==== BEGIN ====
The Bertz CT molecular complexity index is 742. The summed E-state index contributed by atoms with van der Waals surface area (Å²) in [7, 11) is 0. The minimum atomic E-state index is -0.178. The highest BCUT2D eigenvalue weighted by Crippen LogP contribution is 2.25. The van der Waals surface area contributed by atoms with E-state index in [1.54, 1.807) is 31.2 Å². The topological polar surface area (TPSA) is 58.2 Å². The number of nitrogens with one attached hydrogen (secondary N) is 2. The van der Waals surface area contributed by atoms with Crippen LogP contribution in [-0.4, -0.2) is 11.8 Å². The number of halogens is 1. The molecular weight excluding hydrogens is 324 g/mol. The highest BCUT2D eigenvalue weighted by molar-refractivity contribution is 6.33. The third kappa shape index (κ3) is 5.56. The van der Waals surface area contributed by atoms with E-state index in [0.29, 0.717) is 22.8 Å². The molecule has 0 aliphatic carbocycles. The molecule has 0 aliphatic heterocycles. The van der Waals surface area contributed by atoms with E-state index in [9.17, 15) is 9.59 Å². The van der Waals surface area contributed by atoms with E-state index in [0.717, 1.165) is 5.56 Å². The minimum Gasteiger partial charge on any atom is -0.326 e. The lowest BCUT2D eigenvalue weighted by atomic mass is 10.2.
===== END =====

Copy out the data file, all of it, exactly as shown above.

The Bertz CT molecular complexity index is 742. The summed E-state index contributed by atoms with van der Waals surface area (Å²) in [7, 11) is 0. The minimum atomic E-state index is -0.178. The highest BCUT2D eigenvalue weighted by Crippen LogP contribution is 2.25. The van der Waals surface area contributed by atoms with E-state index in [1.54, 1.807) is 31.2 Å². The topological polar surface area (TPSA) is 58.2 Å². The number of nitrogens with one attached hydrogen (secondary N) is 2. The van der Waals surface area contributed by atoms with Crippen LogP contribution in [-0.4, -0.2) is 11.8 Å². The number of halogens is 1. The molecular weight excluding hydrogens is 324 g/mol. The highest BCUT2D eigenvalue weighted by molar-refractivity contribution is 6.33. The third kappa shape index (κ3) is 5.56. The van der Waals surface area contributed by atoms with E-state index in [0.29, 0.717) is 22.8 Å². The molecule has 0 aliphatic carbocycles. The molecule has 0 aliphatic heterocycles. The van der Waals surface area contributed by atoms with E-state index in [9.17, 15) is 9.59 Å². The van der Waals surface area contributed by atoms with E-state index in [0.717, 1.165) is 5.56 Å². The minimum Gasteiger partial charge on any atom is -0.326 e. The lowest BCUT2D eigenvalue weighted by atomic mass is 10.2.